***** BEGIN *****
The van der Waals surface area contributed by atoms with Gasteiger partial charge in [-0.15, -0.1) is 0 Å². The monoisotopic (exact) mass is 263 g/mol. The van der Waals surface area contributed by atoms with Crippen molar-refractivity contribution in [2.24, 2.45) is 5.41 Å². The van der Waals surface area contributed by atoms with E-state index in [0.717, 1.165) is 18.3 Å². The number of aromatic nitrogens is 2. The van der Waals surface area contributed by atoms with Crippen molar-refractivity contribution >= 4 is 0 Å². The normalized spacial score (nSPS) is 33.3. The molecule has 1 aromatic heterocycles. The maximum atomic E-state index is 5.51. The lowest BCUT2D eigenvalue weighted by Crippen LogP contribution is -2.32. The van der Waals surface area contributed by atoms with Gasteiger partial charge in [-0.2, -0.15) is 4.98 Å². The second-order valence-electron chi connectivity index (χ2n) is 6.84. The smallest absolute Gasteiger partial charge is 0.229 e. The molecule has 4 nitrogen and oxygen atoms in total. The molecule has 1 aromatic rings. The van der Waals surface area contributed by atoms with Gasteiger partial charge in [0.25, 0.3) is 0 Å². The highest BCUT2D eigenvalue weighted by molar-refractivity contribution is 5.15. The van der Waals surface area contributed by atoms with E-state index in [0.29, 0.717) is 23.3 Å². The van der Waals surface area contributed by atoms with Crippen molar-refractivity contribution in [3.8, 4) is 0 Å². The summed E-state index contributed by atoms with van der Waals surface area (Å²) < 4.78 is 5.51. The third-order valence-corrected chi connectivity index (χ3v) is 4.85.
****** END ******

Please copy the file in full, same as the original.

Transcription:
The van der Waals surface area contributed by atoms with Gasteiger partial charge in [-0.15, -0.1) is 0 Å². The monoisotopic (exact) mass is 263 g/mol. The van der Waals surface area contributed by atoms with Crippen molar-refractivity contribution in [2.24, 2.45) is 5.41 Å². The van der Waals surface area contributed by atoms with E-state index in [0.717, 1.165) is 18.3 Å². The number of aromatic nitrogens is 2. The van der Waals surface area contributed by atoms with Crippen molar-refractivity contribution >= 4 is 0 Å². The normalized spacial score (nSPS) is 33.3. The molecule has 1 aromatic heterocycles. The maximum atomic E-state index is 5.51. The lowest BCUT2D eigenvalue weighted by Crippen LogP contribution is -2.32. The van der Waals surface area contributed by atoms with Gasteiger partial charge in [-0.2, -0.15) is 4.98 Å². The second-order valence-electron chi connectivity index (χ2n) is 6.84. The smallest absolute Gasteiger partial charge is 0.229 e. The molecule has 4 nitrogen and oxygen atoms in total. The molecule has 1 aromatic rings. The van der Waals surface area contributed by atoms with Gasteiger partial charge in [0.25, 0.3) is 0 Å². The highest BCUT2D eigenvalue weighted by molar-refractivity contribution is 5.15. The van der Waals surface area contributed by atoms with E-state index in [0.29, 0.717) is 23.3 Å². The van der Waals surface area contributed by atoms with Crippen molar-refractivity contribution in [3.8, 4) is 0 Å². The summed E-state index contributed by atoms with van der Waals surface area (Å²) < 4.78 is 5.51. The third-order valence-corrected chi connectivity index (χ3v) is 4.85.